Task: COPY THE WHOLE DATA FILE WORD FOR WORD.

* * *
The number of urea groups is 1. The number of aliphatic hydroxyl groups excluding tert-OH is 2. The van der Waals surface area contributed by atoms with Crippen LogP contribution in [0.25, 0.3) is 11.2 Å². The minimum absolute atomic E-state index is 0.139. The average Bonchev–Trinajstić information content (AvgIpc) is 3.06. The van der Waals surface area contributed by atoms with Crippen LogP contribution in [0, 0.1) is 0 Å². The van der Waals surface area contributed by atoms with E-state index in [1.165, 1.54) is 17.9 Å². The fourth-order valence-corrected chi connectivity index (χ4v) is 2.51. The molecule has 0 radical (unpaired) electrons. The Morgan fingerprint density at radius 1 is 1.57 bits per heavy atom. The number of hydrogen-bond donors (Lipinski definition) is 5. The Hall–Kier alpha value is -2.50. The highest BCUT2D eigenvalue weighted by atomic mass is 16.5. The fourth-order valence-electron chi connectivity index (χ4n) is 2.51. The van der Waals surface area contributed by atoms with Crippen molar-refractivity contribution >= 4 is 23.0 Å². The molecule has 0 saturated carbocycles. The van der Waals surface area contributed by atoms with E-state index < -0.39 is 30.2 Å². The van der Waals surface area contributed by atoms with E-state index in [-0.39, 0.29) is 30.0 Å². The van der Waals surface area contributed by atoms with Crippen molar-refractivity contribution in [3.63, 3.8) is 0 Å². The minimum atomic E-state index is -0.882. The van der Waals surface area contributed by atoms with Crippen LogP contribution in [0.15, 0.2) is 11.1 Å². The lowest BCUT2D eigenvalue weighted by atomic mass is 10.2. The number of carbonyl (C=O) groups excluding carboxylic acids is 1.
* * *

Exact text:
The number of urea groups is 1. The number of aliphatic hydroxyl groups excluding tert-OH is 2. The van der Waals surface area contributed by atoms with Crippen LogP contribution in [0.25, 0.3) is 11.2 Å². The minimum absolute atomic E-state index is 0.139. The average Bonchev–Trinajstić information content (AvgIpc) is 3.06. The van der Waals surface area contributed by atoms with Crippen LogP contribution in [0, 0.1) is 0 Å². The van der Waals surface area contributed by atoms with E-state index in [1.165, 1.54) is 17.9 Å². The fourth-order valence-corrected chi connectivity index (χ4v) is 2.51. The molecule has 0 radical (unpaired) electrons. The Morgan fingerprint density at radius 1 is 1.57 bits per heavy atom. The number of hydrogen-bond donors (Lipinski definition) is 5. The Hall–Kier alpha value is -2.50. The highest BCUT2D eigenvalue weighted by atomic mass is 16.5. The fourth-order valence-electron chi connectivity index (χ4n) is 2.51. The van der Waals surface area contributed by atoms with Crippen molar-refractivity contribution >= 4 is 23.0 Å². The molecule has 0 saturated carbocycles. The van der Waals surface area contributed by atoms with E-state index < -0.39 is 30.2 Å². The van der Waals surface area contributed by atoms with E-state index in [-0.39, 0.29) is 30.0 Å². The van der Waals surface area contributed by atoms with Crippen molar-refractivity contribution in [3.63, 3.8) is 0 Å². The minimum atomic E-state index is -0.882. The van der Waals surface area contributed by atoms with Crippen LogP contribution in [0.15, 0.2) is 11.1 Å². The lowest BCUT2D eigenvalue weighted by atomic mass is 10.2. The number of carbonyl (C=O) groups excluding carboxylic acids is 1.